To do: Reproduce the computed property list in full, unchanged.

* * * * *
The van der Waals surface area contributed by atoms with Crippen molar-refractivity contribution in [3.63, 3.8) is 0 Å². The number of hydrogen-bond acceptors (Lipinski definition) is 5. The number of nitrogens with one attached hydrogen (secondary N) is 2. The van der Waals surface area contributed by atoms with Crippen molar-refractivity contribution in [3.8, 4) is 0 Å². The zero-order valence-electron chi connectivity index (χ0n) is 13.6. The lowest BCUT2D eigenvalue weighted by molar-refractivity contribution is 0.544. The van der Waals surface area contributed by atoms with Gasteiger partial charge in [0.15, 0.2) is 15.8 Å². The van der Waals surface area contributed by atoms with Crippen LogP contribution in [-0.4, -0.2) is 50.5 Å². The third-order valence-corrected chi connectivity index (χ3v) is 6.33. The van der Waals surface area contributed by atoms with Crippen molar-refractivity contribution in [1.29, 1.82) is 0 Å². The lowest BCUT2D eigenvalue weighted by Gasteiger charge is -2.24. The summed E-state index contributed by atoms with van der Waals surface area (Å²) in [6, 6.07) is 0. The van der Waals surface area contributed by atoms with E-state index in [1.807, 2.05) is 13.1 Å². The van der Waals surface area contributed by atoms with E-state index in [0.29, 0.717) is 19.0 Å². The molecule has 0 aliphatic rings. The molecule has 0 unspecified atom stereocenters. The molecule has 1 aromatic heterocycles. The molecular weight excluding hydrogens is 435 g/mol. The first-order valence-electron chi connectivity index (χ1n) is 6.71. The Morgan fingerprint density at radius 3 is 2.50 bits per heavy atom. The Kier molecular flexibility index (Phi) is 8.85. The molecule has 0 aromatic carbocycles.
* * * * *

The van der Waals surface area contributed by atoms with Crippen molar-refractivity contribution in [3.63, 3.8) is 0 Å². The number of hydrogen-bond acceptors (Lipinski definition) is 5. The number of nitrogens with one attached hydrogen (secondary N) is 2. The van der Waals surface area contributed by atoms with Crippen molar-refractivity contribution in [3.8, 4) is 0 Å². The zero-order valence-electron chi connectivity index (χ0n) is 13.6. The lowest BCUT2D eigenvalue weighted by molar-refractivity contribution is 0.544. The van der Waals surface area contributed by atoms with Gasteiger partial charge in [0.15, 0.2) is 15.8 Å². The van der Waals surface area contributed by atoms with Crippen LogP contribution in [-0.4, -0.2) is 50.5 Å². The third-order valence-corrected chi connectivity index (χ3v) is 6.33. The van der Waals surface area contributed by atoms with Crippen molar-refractivity contribution in [1.29, 1.82) is 0 Å². The lowest BCUT2D eigenvalue weighted by Gasteiger charge is -2.24. The summed E-state index contributed by atoms with van der Waals surface area (Å²) in [6, 6.07) is 0. The van der Waals surface area contributed by atoms with E-state index in [1.807, 2.05) is 13.1 Å². The van der Waals surface area contributed by atoms with E-state index in [0.29, 0.717) is 19.0 Å². The molecule has 0 aliphatic rings. The molecule has 0 unspecified atom stereocenters. The molecule has 1 aromatic heterocycles. The molecular weight excluding hydrogens is 435 g/mol. The first-order valence-electron chi connectivity index (χ1n) is 6.71. The Morgan fingerprint density at radius 3 is 2.50 bits per heavy atom. The Kier molecular flexibility index (Phi) is 8.85. The molecule has 0 aromatic carbocycles.